Fig. 3. Calibration curves of urea biosensors of type C on different days.

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the contrary, the analytical signals of modified electrodes P and P decrease after 4 weeks to approximately 50% of their original values. Concerning, electrodes C the same trend is observed since the signal of these electrodes decrease after 4 weeks to approximately 17% of their original values. This trend is confirmed by the regression coefficients of the sigmoidal curves obtained on different days. Indeed, these coefficients remain superior to 0.978 for more than 30 days for biosensors of type C but only 15–22 days for biosensors C , P and P . So contrary to electrode C, electrodes C , P and P seem to have a poor long-term stability. 3.4. Comparison between physical and chemical urease immobilization methods When using enzymes as biological elements in biosensors, two important considerations have to be taken into account: operational stability which can be linked here to the potentiometric signal to changes in urea concentration, and long-term use which can be studied by repeating potentiometric measurements during some weeks. Our application of polyethylenimine modified electrodes enabled the use of chemical immobilization methods. Our results confirm the advantages of chemical immobilization over the physical ones. Indeed, it is generally accepted that physical methods of enzyme immobilization, such as adsorption (electrodes P) and entrapment (electrodes P ), have the benefit of providing small perturbation of the enzyme native structure and function. In general, chief disadvantages of these techniques are lack of mechanical strength and diffusional limitations encountered by substrates and products. Consequently, entrapment is a method which generates a continuous loss of enzyme. Moreover, direct physical adsorption of enzymes on a surface leads generally to poor long-term stability of the sensor because of enzyme leakage from the surface even if the surface has already been coated by a polymer film. So our study confirms that these methods lead to poor long-term stability of the sensors since it was shown that electrodes P and P are efficient only during 2 or 3 weeks, respectively. So, the low efficiency of electrodes P and P can be explained by the continuous loss of urease and by the leakage from the surface, respectively. The chemical methods of enzyme immobilization, such as reticulation (electrodes C) and activation (electrodes C ), have the benefit of providing low diffusional resistance, giving strong binding force between enzyme and matrix and so reducing loss of enzyme. That is why this kind of electrodes is more stable in time than physical ones. In particular, we have seen that the potentiometric response of modified electrodes C is stable during more than 4 weeks. This can also be seen in Fig. 3 which represents the potentiometric responses of urea biosensors C on different days. We can see that the shape of these calibration curves remains the same all over the 30 days and that the potential range is roughly constant.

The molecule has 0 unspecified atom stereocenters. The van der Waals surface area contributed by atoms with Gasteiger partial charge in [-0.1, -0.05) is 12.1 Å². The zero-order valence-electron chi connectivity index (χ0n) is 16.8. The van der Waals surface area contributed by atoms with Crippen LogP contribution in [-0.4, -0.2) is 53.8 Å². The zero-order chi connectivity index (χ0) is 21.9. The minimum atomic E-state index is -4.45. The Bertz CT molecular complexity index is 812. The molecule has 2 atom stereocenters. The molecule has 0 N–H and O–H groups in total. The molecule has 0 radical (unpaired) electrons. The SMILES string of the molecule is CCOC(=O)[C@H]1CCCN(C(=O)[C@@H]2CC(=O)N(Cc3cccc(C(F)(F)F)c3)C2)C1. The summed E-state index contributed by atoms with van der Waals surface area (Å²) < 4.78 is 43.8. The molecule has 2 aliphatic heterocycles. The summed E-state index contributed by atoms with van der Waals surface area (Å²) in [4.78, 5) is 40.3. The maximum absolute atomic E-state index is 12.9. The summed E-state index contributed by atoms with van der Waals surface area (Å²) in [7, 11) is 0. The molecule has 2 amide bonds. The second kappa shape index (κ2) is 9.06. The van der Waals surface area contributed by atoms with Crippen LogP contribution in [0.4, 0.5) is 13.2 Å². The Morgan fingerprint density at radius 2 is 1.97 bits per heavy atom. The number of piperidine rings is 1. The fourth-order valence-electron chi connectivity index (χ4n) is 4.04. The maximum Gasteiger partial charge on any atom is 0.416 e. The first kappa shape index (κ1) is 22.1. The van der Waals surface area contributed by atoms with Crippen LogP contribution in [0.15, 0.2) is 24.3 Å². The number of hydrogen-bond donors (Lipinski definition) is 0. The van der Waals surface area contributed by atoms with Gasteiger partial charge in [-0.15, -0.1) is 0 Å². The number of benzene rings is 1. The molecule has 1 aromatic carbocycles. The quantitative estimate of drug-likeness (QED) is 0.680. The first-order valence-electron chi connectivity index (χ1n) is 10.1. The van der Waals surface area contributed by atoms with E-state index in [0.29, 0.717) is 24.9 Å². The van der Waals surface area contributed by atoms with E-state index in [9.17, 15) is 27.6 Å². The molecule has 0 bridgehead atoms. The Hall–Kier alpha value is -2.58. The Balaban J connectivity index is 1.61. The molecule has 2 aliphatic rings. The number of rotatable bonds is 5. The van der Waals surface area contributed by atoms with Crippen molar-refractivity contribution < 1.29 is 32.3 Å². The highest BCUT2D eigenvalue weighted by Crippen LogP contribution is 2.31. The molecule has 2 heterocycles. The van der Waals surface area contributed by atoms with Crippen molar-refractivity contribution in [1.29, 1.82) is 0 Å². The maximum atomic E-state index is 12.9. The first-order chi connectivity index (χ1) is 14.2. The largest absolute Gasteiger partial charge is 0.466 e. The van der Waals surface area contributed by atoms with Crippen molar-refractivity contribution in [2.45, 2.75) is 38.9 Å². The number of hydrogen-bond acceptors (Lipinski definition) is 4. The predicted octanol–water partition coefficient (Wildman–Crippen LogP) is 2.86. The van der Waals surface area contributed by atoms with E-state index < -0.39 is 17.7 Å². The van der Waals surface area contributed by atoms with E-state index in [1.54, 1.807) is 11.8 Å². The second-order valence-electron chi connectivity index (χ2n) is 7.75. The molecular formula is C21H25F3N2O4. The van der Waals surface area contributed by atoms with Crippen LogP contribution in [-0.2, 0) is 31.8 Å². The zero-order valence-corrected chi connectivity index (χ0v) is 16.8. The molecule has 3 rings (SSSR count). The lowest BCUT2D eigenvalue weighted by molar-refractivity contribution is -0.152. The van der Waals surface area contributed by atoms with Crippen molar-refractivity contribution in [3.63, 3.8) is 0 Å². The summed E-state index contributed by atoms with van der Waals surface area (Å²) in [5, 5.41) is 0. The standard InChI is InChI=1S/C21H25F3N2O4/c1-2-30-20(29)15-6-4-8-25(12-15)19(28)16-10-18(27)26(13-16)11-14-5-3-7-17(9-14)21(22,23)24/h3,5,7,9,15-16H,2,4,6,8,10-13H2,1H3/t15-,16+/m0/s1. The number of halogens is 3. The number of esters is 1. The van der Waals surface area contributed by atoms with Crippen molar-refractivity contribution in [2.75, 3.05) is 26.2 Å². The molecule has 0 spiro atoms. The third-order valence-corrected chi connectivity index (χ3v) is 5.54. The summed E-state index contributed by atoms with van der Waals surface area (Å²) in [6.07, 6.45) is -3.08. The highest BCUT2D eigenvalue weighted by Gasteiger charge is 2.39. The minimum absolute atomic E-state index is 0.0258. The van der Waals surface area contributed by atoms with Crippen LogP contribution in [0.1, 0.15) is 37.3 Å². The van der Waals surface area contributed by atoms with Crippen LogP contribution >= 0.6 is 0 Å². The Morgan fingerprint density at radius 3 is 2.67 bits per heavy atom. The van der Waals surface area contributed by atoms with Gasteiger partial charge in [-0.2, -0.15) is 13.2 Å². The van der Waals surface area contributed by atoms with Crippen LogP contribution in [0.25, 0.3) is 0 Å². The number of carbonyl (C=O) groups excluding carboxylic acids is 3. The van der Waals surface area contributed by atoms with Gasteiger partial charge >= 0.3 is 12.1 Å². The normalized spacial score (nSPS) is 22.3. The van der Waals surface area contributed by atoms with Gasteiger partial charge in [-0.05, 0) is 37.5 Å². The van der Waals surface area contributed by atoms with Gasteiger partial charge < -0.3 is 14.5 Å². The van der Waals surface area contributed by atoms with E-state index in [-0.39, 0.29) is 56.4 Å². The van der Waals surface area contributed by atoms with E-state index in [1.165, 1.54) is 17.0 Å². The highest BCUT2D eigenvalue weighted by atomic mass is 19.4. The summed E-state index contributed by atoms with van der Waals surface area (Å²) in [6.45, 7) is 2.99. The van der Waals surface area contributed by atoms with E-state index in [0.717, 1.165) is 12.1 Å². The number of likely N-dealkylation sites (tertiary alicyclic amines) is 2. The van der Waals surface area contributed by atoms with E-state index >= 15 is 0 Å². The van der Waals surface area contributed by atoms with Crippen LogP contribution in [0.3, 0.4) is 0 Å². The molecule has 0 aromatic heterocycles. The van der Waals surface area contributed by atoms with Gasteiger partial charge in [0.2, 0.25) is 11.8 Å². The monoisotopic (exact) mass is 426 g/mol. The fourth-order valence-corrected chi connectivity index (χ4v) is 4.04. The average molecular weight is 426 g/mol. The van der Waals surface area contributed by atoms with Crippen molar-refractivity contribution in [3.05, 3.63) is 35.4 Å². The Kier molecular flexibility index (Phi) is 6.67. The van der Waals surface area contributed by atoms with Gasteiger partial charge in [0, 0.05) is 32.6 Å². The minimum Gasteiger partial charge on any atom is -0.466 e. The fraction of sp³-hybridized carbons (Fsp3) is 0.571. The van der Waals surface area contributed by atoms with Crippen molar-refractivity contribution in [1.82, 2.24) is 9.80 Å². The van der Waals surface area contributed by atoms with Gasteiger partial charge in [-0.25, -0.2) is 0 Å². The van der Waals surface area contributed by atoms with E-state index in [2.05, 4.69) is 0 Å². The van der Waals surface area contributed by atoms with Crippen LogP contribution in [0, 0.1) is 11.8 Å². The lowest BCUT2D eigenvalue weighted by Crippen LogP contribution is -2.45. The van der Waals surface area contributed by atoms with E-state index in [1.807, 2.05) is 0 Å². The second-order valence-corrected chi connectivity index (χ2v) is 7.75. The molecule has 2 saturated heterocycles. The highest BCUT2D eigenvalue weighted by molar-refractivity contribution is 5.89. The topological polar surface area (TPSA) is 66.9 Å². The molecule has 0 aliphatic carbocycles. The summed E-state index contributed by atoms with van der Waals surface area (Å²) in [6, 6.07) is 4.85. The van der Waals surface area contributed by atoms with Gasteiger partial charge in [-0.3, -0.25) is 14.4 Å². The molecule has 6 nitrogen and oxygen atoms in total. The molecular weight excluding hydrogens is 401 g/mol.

4. Conclusion We have tested a new electrochemical potentiometric and enzymatic biosensor consisting in a glass-sealed platinum electrode coated by a thin polyethylenimine film. We have tested four different protocols for enzyme immobilization, two chemical techniques and two physical ones and we found that the chemical enzyme immobilization methods lead to a weak loss of enzyme. Consequently, the sensors using these techniques are more efficient and especially stabler in time than sensors using other immobilization methods. More, it appeared that the immobilization method leading to the most efficient urea biosensors was the physical adsorption of urease on polyethylenimine films followed by reticulation with a dilute aqueous glutaraldehyde solution. Indeed, these latter biosensors have a sigmoidal shape and are stable in time during at least 4 weeks. We want now to develop interdigitated microarray electrodes, using the latter urease immobilization method, to use them as miniaturized urea biosensors. We want to use photolithography, sputtering and lift-off process to develop these microelectrodes since we have already developed such sensors, pH or NH3 sensors for example, using microsystem technologies (Lakard et al., 2002, in press). References Adeloju, S.B., Shaw, S.J., Wallace, G.G., 1993. Polypyrrole-based potentiometric biosensor for urea part 1. Incorporation of urease. Anal. Chim. Acta 281, 611–620. Adeloju, S.B., Shaw, S.J., Wallace, G.G., 1996. Polypyrrole-based amperometric flow injection biosensor for urea. Anal. Chim. Acta 323, 107–113. Alegret, S., Mart´ınez-Fàbregas, E.M., 1989. Biosensors based on conducting filled polymer all-solid-state pvc matrix membrane electrodes. Biosens. Bioelectron. 4, 287–297. Bartlett, P.N., Whitaker, R.G., 1987. Electrochemical immobilisation of enzymes: Part II. Glucose oxidase immobilised in poly-N-methylpyrrole. J. Electroanal. Chem. 224, 37–48. Bertocchi, P., Compagnone, D., Palleschi, G., 1996. Amperometric ammonium ion and urea determination with enzyme based probes. Biosens. Bioelectron. 11, 1–10. Caras, S.D., Janata, J., Saupe, D., Schmitt, K., 1985. pH-based enzyme potentiometric sensors, Part 1. Theor. Anal. Chem. 57, 1917–1920. Chen, K., Liu, D., Nie, L., Yao, S., 1994. Determination of urea in urine using a conductivity cell with surface acoustic wave resonator-based measurement circuit. Talanta 41, 2195–2200. Foulds, N.C., Lowe, C.R., 1986. Enzyme entrapment in electrically conducting polymers. Immobilization of glucose oxidase in polypyrrole and its application in amperometric glucose sensors. J. Chem. Soc., Faraday Trans. 82, 1259–1263. Gaumann, A., Laudes, M., Jacob, B., Pommersheim, R., Laue, C., Vogt, W., Schrezenmeir, J., 2000. Effect of media composition on long-term in vitro stability of barium alginate and polyacrylic acid multilayer microcapsules. Biomaterials 21, 1911–1917. Gil, M.H., Piedade, A.P., Alegret, S., Alonso, J., Martinez-Fábregas, E., Orellana, A., 1992. Covalent binding of urease on ammonium-selective potentiometric membranes. Biosens. Bioelectron. 7, 645–652. Glab, S., Koncki, R., Kopczewska, E., Walcerz, I., Hulanicki, A., 1994. Urea sensors based on PVC membrane pH electrode. Talanta 41, 1201–1205.